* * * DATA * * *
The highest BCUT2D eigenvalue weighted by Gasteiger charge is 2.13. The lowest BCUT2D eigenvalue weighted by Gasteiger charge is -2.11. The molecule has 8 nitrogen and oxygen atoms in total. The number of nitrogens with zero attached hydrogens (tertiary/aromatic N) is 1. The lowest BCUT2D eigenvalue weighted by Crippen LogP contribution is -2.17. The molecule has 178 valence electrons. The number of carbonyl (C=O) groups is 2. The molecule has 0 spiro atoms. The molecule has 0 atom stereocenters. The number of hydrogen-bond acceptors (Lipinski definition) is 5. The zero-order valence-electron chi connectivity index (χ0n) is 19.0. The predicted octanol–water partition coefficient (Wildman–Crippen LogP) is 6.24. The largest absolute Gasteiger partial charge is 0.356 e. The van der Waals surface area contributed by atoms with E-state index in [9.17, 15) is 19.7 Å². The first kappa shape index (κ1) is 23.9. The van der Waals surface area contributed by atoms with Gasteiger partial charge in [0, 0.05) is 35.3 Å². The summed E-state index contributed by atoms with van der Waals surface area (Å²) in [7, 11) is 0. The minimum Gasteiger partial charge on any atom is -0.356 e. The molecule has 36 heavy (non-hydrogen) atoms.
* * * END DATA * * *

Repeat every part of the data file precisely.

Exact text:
The highest BCUT2D eigenvalue weighted by Gasteiger charge is 2.13. The lowest BCUT2D eigenvalue weighted by Gasteiger charge is -2.11. The molecule has 8 nitrogen and oxygen atoms in total. The number of nitrogens with zero attached hydrogens (tertiary/aromatic N) is 1. The lowest BCUT2D eigenvalue weighted by Crippen LogP contribution is -2.17. The molecule has 178 valence electrons. The number of carbonyl (C=O) groups is 2. The molecule has 0 spiro atoms. The molecule has 0 atom stereocenters. The number of hydrogen-bond acceptors (Lipinski definition) is 5. The zero-order valence-electron chi connectivity index (χ0n) is 19.0. The predicted octanol–water partition coefficient (Wildman–Crippen LogP) is 6.24. The largest absolute Gasteiger partial charge is 0.356 e. The van der Waals surface area contributed by atoms with E-state index in [9.17, 15) is 19.7 Å². The first kappa shape index (κ1) is 23.9. The van der Waals surface area contributed by atoms with Gasteiger partial charge in [0, 0.05) is 35.3 Å². The summed E-state index contributed by atoms with van der Waals surface area (Å²) in [7, 11) is 0. The minimum Gasteiger partial charge on any atom is -0.356 e. The molecule has 36 heavy (non-hydrogen) atoms.